Fall at Hocking Hills State Park campground

Go-To Camping at Hocking Hills State Park

Photo: Ohio Department of Natural Resources

Set up a basecamp in this southeast Ohio outdoor adventure mecca.

While camping is one of the most fun ways to spend a summer evening—stoking the fire, roasting marshmallows, stargazing—you want to have plenty of adventures to fill your days, too. This is where the Hocking Hills deliver. Round out a camping trip in this Ohio outdoor fun zone known for its waterfalls and caves with hiking, paddling, mountain biking, zip-lining and rock climbing. You’ll need more than one weekend to do it all.

Camping Options 

Choose your level of adventure based on needs, plus your desired level of comfort (or solitude). 

Car camping 

The Hocking Hills State Park campground is as central as you can get to the action. You can hike directly from the campground to Old Man’s Cave or Rose Lake. Choose from non-electric ($27 weekdays/$28 weekends April 1–Oct. 31, $25 Nov. 1–March 31), electric ($31/32, $29) or full-hookup ($45/45, $29) sites. Each campsite has a picnic table and a fire ring. The campground does fill up, so be sure to reserve a site, especially in the summer and on weekends. While the campground is open year-round, water is shut off for the full-hookups in the winter.  

Walk-in camping 

Just across the road from the main campground is the family hike-in campground. You’ll need to schlep your gear about a half-mile to your site (time to test out your backpacking setup), complete with a picnic table and fire ring. The payoff? No endless stream of cars driving by all night. This spot is more secluded and quiet compared to the car camping, so keep your ears open for the call of the barred owl. Bonus: The mountain biking trails start right here. Be prepared to leave your food in the car or have a food hanging system. ($23 weekdays/$24 weekends, $2 surcharge for a holiday; closed Dec.–March.) 

Cabins and lodge 

If you want the adventure minus the camping, Hocking Hills State Park also has cabins ($140-$160, plus a $6.50 reservation fee), plus the newly opened Hocking Hills State Park Lodge. The original lodge burned down in 2016 and the new one features 81 rooms and indoor and outdoor pools. 

Two children by a campfire in Hocking Hills at the campground Photo: Ohio Department of Natural Resources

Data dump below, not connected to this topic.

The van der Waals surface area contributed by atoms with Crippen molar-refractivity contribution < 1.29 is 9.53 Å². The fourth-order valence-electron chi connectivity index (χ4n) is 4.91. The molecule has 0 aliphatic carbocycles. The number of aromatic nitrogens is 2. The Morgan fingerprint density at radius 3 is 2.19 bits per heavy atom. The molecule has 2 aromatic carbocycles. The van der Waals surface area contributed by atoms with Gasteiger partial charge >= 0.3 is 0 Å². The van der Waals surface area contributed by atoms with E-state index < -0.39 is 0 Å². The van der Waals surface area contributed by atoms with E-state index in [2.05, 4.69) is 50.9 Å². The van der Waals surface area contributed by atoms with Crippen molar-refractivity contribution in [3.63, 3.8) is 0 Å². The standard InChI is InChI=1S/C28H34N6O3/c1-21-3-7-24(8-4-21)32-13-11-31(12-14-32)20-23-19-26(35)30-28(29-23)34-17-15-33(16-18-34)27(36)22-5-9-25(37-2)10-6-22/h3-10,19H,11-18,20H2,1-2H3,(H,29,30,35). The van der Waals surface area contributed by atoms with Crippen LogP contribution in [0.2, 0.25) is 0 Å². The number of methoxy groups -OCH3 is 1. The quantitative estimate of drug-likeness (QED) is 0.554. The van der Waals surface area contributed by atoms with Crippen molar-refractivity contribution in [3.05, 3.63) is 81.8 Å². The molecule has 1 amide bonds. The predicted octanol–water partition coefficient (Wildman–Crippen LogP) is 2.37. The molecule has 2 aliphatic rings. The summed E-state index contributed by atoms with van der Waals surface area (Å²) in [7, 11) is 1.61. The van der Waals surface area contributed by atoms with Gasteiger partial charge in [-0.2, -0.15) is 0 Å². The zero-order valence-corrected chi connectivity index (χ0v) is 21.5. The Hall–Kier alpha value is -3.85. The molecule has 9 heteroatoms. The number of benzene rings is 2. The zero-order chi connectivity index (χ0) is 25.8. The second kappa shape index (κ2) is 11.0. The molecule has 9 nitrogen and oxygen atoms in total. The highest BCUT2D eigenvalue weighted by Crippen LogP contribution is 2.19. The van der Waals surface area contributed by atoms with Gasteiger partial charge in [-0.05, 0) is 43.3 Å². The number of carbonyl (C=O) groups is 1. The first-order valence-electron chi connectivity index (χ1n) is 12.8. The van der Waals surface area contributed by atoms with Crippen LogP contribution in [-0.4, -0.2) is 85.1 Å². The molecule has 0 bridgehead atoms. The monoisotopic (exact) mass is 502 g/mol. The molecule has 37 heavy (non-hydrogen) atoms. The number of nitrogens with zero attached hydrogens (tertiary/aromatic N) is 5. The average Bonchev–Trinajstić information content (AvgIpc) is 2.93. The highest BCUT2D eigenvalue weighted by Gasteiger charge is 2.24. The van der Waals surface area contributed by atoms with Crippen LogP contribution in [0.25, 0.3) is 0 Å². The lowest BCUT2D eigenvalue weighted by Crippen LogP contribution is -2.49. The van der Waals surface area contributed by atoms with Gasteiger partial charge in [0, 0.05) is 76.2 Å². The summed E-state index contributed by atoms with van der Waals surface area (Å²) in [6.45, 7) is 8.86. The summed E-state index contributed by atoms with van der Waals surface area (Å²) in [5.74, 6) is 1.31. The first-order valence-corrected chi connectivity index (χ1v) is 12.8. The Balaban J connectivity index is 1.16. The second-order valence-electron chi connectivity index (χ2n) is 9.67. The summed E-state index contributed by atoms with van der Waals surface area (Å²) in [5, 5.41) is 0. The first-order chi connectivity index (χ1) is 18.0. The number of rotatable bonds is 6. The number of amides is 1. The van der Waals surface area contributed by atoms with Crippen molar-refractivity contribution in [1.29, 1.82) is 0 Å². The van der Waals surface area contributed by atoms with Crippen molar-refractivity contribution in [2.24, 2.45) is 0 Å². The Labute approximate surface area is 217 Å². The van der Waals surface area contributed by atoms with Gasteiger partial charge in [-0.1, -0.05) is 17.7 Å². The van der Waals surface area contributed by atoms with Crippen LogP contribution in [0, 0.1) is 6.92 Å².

Hocking Hills Activities 

There is no shortage of outdoor adventures to launch straight from the campground, though the hikes are certainly one of the park’s greatest regional draws.


The hiking trifecta of the park includes Old Man’s Cave, Cedar Falls and Ash Cave—the finale being a 90-foot-tall, 700-foot-wide recess cave, complete with a waterfall, that would be an attraction anywhere in the world. A quarter-mile paved trail to Ash Cave makes it wheelchair accessible, so you can bring anyone along with your group. If you want to go farther afield, that’s no problem: Ash Cave is situated along the Grandma Gatewood Trail, which in turn is part of the statewide Buckeye Trail that continues for 1,400 miles. 


Bring your own boat, rent one or go with a full-service livery to paddle the Hocking River or Lake Logan. Hint: If you paddle the Hocking River, be sure to make a stop at Rockbridge State Nature Preserve where a short trail from the riverbank takes you to the state’s longest rock bridge, spanning 50 feet.

Mountain biking 

With only 4 miles of singletrack, Hocking Hills State Park isn’t a mountain biking destination, per se, but it is certainly worth bringing your wheels if you’re already planning to go. Even better, the trails begin right at the walk-in campground, so you don’t have to drive them to the trailhead after you arrive. There are two contiguous trails—the Orange Loop and the Purple Loop—both of which are relatively flowy for a place with steep ridges. You may have to do laps, or for more mileage, head down state Route 33 for 40 minutes to the Baileys Trail System


Southeast Ohio has enough topographic relief to support zip-lining courses, and the Hocking Hills region has three: Hocking Hills Canopy Tours, Ultimate Zipline Adventures and Valley Zipline Tours. Zip-lining has become a must-do on the Hocking Hills checklist. 

Climbing and rappelling 

Adjacent to Hocking Hills State Park is Hocking State Forest, which has a state-sanctioned rock climbing and rappelling area. If you don’t have the gear or the know-how, no worries. There are local guide services to get you on the rock.

Getting There 

Take U.S. Highway 33 east from Columbus; it’s one hour to Logan, where you go south on state Route 664 for 10 miles to the campground entrance on the left. More info: ohiodnr.gov

Refresh & Refuel 

If you need to grab a sandwich for lunch, head to Hocking Hills classic Grandma Faye’s. For dinner, Kindred Spirits restaurant at the Inn and Spa at Cedar Falls is little more than a stone’s throw from the camping; a reservation is strongly recommended. 

All articles are for general informational purposes.  Each individual’s needs, preferences, goals and abilities may vary.  Be sure to obtain all appropriate training, expert supervision and/or medical advice before engaging in strenuous or potentially hazardous activity.